CVC toasts $3.5bn brewery exit

CVC has agreed to sell StarBev, which brews and distributes beer brands including Staropramen, Stella Artois and Beck's, to trade buyer Molson Coors.

CVC Capital Partners has signed a definitive agreement to sell brewery operator StarBev to Canada’s Molson Coors Brewing Company for $3.5 billion, the firm said in a statement. Return details were not disclosed.

Molson Coors beat competition from other trade buyers including Japanese drinks group Asahi, which tabled a bid in the region of $3 billion, according to a source close to the sale. StarBev had been the subject of continued unsolicited interest from more than one major trade buyer ever since CVC’s investment three years ago, the source said.

CVC is maintaining an interest in the business through convertible debt worth $667 million issued to the London firm as part of the deal, enabling it to participate in future upside, according to a Molson Coors statement.

CVC bought the Central and Eastern Europe (CEE) assets of brewing giant Anheuser-Busch InBev for an enterprise value of $2.2 billion in December 2009, renaming the business StarBev. The deal included additional rights to a future $800 million payment contingent on CVC’s return on its initial investment, though CVC declined to comment on whether its return had activated the payment.

StarBev operates nine breweries in CEE and generated sales of nearly €700 million and earnings before interest, taxes, depreciation and amortization of €241 million in 2011, according to CVC.

StarBev’s portfolio of more than 20 beers includes its flagship Staropramen brand and a host of local brands in the CEE region, while it also distributes international brands such as Stella Artois, Beck’s, Hoegaarden, Lowenbrau and Leffe under license from Anheuser-Busch InBev.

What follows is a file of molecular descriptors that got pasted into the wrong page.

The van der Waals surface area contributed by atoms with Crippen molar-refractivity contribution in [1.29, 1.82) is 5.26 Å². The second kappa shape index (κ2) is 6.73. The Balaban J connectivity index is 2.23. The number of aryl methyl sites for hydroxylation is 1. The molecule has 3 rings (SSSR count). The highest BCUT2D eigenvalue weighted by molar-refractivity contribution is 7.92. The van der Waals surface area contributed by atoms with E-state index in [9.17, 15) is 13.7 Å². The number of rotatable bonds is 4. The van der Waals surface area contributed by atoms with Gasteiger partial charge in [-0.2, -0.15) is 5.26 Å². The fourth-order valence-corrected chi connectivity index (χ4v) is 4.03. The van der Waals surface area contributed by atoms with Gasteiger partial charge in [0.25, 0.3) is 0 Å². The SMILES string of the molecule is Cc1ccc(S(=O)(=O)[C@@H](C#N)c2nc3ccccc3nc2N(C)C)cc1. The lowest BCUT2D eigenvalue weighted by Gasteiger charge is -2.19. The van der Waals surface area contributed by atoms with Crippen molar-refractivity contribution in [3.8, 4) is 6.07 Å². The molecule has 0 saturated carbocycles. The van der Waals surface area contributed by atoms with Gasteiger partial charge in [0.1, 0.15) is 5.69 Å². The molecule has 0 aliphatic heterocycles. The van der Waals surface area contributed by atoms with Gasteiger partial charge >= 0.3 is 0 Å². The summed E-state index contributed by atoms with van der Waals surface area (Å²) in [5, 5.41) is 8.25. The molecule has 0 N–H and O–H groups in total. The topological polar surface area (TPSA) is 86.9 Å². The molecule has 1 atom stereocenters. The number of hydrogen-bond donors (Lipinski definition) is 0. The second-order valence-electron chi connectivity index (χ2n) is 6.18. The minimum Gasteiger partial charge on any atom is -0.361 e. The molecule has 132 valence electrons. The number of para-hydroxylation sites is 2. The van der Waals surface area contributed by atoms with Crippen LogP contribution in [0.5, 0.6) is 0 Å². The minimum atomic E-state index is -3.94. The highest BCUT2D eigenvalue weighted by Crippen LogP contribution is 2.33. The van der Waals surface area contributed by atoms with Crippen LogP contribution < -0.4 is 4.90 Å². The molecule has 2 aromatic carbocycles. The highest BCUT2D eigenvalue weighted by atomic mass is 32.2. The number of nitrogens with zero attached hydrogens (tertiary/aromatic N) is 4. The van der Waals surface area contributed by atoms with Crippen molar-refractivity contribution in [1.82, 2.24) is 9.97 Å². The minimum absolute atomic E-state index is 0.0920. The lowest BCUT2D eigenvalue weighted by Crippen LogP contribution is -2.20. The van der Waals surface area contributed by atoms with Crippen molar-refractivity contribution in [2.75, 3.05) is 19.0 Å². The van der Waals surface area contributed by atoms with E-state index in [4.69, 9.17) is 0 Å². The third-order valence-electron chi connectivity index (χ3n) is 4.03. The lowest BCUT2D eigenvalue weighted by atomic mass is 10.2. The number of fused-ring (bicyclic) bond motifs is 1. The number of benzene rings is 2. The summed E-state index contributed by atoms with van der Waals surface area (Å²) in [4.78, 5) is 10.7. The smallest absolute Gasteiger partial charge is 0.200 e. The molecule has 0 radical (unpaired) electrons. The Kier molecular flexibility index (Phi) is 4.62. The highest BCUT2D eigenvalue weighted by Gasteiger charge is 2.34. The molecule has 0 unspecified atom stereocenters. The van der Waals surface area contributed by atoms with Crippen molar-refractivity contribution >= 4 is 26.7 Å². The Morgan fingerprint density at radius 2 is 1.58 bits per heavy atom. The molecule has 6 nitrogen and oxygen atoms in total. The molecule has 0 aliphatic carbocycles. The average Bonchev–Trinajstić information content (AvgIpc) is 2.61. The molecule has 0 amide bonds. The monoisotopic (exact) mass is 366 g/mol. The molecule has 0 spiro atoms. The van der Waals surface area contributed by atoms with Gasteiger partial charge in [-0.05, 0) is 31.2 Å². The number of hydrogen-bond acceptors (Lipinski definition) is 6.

The business employs approximately 4,100 people, brews some 1.3 billion litres of beer annually and holds a top 3 market share position in each of its markets, CVC said. 

Starbev provides Molson Coors with a foundation from which to extend its key brands such as Carling into the CEE region, while the Staropramen brand will also enhance Molson Coors’ portfolio in some of its current and planned markets, said Molson Coors chief executive Peter Swinburn in a statement.

“The CEE beer market is attractive, with strong historical trends and upside potential as the region returns to its pre-economic-crisis growth rates,” he said. 

Following the sale, StarBev will be operated as a separate business unit within Molson Coors and will be headquartered in the Czech Republic.

Nomura International acted as financial advisor and Freshfields Bruckhaus Deringer acted as legal advisor to CVC and StarBev.